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    ‘This is the worst.’ Neighbors continuously stranded by washed out bridge in Lincoln County

    By Robin Kanady,


    LINCOLN COUNTY, N.C. (QUEEN CITY NEWS) — They can’t get anywhere except by walking. A culvert on Amity Road was washed out by heavy rains in January, and a temporary bridge was put in place.

    Neighbors say this is the fourth time the temporary bridge has washed out since February, but help is on the way for neighbors.

    One woman says her kids had to miss school twice this week and neighbors couldn’t get to work all because a pedestrian bridge is their only way back and forth.

    The sound of water gushing from Reed Creek gets neighbors anxious every time.

    “Yeah, I got a couple of rivers flowing through my yard,” said Joseph Kunik in a video he recorded during heavy rains this week.

    “And a couple of waterfalls,” said Kunik in his video.

    PREVIOUS: Road partially washes out in Iron Station after heavy rain, hope on the horizon

    The water was taking over his yard. He knew that would likely mean he and his neighbors would be trapped again with no way to drive and only a pedestrian bridge to cross on Amity Lane.

    “There’s a lot of families out here, with kids, elderly, and God forbid we have a fire, or somebody gets sick and really needs an ambulance,” said Kunik.

    Earlier this year, Kunik’s friend’s home burned down. Firefighters were delayed getting there after rain washed out the culvert in January stranding neighbors since the road is their only way in and out.

    “We’ve had to fix it, we’ve come in here with rocks and by hand to fix that little road just so we could get back and forth, but this is the worst because of the rain we’ve had the last two days,” said Kunik.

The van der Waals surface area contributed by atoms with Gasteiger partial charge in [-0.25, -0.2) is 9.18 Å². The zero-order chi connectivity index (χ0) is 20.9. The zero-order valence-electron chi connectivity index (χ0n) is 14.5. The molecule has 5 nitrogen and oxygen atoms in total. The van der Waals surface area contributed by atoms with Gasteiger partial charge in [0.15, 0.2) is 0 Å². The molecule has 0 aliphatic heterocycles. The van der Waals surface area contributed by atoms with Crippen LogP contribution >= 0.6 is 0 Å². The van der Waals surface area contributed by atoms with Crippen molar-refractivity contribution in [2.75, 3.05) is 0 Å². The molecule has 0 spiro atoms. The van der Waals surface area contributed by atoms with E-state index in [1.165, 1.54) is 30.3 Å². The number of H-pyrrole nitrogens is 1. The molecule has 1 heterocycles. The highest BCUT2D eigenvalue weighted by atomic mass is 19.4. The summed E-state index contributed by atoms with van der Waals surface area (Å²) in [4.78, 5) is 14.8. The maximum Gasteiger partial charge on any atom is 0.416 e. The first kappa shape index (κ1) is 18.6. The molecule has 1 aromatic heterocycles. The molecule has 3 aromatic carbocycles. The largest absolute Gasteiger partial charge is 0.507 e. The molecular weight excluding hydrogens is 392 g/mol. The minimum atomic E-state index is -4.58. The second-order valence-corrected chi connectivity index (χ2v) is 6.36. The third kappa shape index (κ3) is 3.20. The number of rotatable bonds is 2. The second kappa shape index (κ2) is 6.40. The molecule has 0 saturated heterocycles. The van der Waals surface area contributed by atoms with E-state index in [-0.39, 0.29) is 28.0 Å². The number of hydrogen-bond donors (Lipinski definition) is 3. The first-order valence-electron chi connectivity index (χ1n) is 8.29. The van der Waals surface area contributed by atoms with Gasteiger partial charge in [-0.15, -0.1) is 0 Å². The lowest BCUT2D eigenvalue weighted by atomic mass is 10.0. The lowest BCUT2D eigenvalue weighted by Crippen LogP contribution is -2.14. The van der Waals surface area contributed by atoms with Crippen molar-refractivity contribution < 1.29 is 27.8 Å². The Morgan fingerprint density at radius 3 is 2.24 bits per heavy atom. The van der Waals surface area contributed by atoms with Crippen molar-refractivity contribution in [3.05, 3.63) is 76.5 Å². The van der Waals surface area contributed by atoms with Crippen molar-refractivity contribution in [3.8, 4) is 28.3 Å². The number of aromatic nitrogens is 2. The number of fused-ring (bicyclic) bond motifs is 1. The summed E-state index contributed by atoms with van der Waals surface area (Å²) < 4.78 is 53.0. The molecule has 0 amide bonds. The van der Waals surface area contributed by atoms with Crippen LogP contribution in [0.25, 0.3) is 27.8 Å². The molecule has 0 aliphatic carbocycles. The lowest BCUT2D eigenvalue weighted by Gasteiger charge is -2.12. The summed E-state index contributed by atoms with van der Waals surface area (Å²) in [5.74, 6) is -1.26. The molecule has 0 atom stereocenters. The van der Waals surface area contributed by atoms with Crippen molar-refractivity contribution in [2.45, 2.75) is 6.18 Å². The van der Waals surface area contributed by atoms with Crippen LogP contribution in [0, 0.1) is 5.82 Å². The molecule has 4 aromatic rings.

Neither the county, the city of Iron Station, nor the state is responsible for fixing the bridge because it’s a privately owned road.

    “They can’t help us out here, it’s sad. I thought we were supposed to love our brothers, our sisters, help each other,” said Kunik.

    He has to borrow a neighbor’s truck or have someone pick him up for work.

    “My wife is disabled, she needs her medicine, this happened here, thank God there’s people on this side that can help us, go to the store, get her medicine,” said Kunik.

    For now, they’re just getting by, waiting for a permanent fix. Lincoln County recently issued a permit to a contractor to build a permanent replacement bridge.

    The Mennonite Disaster Services will work on the project. The organization tells Queen City News they plan to start in two weeks, at the end of May, and expect to finish in about a week.

    Copyright 2024 Nexstar Media Inc. All rights reserved. This material may not be published, broadcast, rewritten, or redistributed.

    For the latest news, weather, sports, and streaming video, head to WNCT.

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